is one of the most common preventable poisonings of childhood.
Data from the Center for Disease Control (CDC) shows that
6% of all children ages 1-2 years and 11% of black (non-Hispanic)
children ages 1-5 years have blood lead levels in the toxic
range. Lead is a potent poison that can affect individuals
at any age. Children with developing bodies are especially
vulnerable because their rapidly developing nervous systems
are particularly sensitive to the effects of lead.
all children in the United States are exposed to lead. Common
sources include lead paint and lead contained in water and
soil. Housing built before 1950 has the greatest risks of
containing lead-based paint. Some children may eat or swallow
chips of paint (pica) which increases their risk of exposure
to lead can have a wide range of effects on a child's development
and behavior. Even when exposed to small amounts of lead levels,
children may appear inattentive, hyperactive and irritable.
Children with greater lead levels may also have problems with
learning and reading, delayed growth and hearing loss. At
high levels, lead can cause permanent brain damage and even
should make sure that their homes are free of lead paint and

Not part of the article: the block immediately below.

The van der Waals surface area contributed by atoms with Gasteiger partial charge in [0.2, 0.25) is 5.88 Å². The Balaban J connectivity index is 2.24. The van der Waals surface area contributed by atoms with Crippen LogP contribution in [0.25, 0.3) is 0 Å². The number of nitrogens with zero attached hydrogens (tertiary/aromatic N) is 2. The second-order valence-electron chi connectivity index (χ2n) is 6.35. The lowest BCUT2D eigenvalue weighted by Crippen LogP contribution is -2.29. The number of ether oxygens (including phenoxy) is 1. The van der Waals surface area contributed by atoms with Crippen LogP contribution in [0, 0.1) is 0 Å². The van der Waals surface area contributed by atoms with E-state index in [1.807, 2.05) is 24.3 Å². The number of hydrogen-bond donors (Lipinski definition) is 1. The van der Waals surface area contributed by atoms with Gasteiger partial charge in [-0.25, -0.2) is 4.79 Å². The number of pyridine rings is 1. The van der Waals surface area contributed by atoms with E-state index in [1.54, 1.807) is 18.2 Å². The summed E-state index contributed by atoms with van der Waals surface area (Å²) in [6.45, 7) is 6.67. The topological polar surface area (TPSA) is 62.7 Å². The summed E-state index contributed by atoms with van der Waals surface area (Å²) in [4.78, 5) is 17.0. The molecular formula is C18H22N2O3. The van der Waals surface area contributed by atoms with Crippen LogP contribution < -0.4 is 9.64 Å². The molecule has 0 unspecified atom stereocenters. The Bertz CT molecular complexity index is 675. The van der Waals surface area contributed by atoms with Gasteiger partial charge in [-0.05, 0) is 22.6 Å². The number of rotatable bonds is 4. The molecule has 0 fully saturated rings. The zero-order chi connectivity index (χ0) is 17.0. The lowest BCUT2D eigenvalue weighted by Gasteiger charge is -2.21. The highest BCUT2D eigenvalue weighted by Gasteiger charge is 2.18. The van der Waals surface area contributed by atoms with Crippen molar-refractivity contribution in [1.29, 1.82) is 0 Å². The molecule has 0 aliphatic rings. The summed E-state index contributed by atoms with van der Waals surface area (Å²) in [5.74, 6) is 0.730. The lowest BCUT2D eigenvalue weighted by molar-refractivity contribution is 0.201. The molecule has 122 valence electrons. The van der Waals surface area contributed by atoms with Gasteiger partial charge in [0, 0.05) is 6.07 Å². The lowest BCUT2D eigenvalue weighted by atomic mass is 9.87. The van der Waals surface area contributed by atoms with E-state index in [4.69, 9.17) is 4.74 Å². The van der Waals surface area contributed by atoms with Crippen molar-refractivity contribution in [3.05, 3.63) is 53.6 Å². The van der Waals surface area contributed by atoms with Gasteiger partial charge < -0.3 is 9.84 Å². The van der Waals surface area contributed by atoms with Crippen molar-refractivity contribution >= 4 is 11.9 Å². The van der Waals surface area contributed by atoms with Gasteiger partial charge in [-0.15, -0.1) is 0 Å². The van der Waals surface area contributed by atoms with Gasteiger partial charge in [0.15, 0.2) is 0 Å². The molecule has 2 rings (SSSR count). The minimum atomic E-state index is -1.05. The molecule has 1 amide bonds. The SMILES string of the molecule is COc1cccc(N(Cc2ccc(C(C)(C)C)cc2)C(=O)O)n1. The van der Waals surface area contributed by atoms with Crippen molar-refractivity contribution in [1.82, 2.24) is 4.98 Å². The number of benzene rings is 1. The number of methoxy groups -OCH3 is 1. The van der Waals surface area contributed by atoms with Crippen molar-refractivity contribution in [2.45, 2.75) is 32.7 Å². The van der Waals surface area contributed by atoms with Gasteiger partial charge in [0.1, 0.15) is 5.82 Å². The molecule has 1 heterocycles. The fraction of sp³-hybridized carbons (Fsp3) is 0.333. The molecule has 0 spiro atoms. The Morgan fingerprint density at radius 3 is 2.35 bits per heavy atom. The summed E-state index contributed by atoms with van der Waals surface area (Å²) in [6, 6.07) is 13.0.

that the lead level in their drinking water is acceptably
low. The Center for Disease Control (CDC) recommends that
all children be screened for exposure to lead. A simple and
inexpensive blood test all can determine whether or not
a child has a dangerous level of lead in his or her body.
The test can be obtained through a physician, or public health
identification and treatment of lead poisoning reduces the
risk that children will suffer permanent damage. Treatment
begins with removal of the child from the sources of the lead.
Medications can remove lead from the body.
information about lead poisoning, contact your physician,
county or state Department of Health, or the Alliance to End
Childhood Lead Poisoning, 600 Pennsylvania Avenue, S.E., Suite
100, Washington, D.C. (202) 543-1147.
See also: Facts for Families:
#6 Children Who Can't pay Attention/ADHD
#16 Children with Learning Disabilities
#23 Mental Retardation
#52 Comprehensive Psychiatric Evaluation, and
Your Child (1998 Harper Collins)/Your Adolescent
(1999 Harper Collins).
#45 Updated 09/00